Légendes Arthuriennes et autres

Légendes Arthuriennes et autres


Dagonet, most simply, is King Arthur’s court fool.  Also called Daguenet, and often carrying an epithetical surname such as “the Fool” or “the Coward,” the character is perhaps most interesting in that he did not begin his fictional existence as a fool at all.  Enid Welsford’s 1935 book, The Fool: His Social and Literary History, still the authority on the topic, discusses medieval fools in great detail from both an historical and a literary context, citing a staggering number of examples.  Dagonet is never mentioned by Welsford.  Through most of his early appearances, Dagonet was depicted as a knight who was foolish.  The character's modern interpretation, extending over a long literary afterlife, depicts Dagonet as a court fool who was knighted.  This iteration of the character was first established by the Prose Tristan and later expanded by Malory.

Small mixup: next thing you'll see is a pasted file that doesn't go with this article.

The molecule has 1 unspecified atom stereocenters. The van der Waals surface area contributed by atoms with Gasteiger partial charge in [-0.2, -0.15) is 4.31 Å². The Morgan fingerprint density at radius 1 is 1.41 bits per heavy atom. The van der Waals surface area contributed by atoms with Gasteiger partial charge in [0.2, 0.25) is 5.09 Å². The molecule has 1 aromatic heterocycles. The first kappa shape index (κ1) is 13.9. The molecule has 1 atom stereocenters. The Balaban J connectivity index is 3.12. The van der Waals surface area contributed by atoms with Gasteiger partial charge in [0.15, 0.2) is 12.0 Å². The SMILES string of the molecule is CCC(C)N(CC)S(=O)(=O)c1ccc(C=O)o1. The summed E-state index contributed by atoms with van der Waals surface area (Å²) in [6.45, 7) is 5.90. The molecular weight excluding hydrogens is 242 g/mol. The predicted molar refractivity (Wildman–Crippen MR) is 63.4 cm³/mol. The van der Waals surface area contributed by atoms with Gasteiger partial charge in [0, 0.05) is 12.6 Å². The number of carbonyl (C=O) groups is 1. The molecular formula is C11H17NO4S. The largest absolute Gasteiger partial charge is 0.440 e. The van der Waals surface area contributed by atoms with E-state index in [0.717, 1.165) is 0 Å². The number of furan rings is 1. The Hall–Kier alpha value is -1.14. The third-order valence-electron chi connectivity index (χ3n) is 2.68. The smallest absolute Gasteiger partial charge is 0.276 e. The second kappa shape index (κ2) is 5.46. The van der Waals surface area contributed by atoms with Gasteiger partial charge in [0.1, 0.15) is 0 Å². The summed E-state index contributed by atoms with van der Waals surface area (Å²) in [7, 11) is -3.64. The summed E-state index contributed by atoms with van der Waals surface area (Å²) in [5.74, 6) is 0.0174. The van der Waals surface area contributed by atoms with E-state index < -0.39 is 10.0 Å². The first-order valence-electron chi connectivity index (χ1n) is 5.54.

"I Shall Never Make Thee Smile Again"

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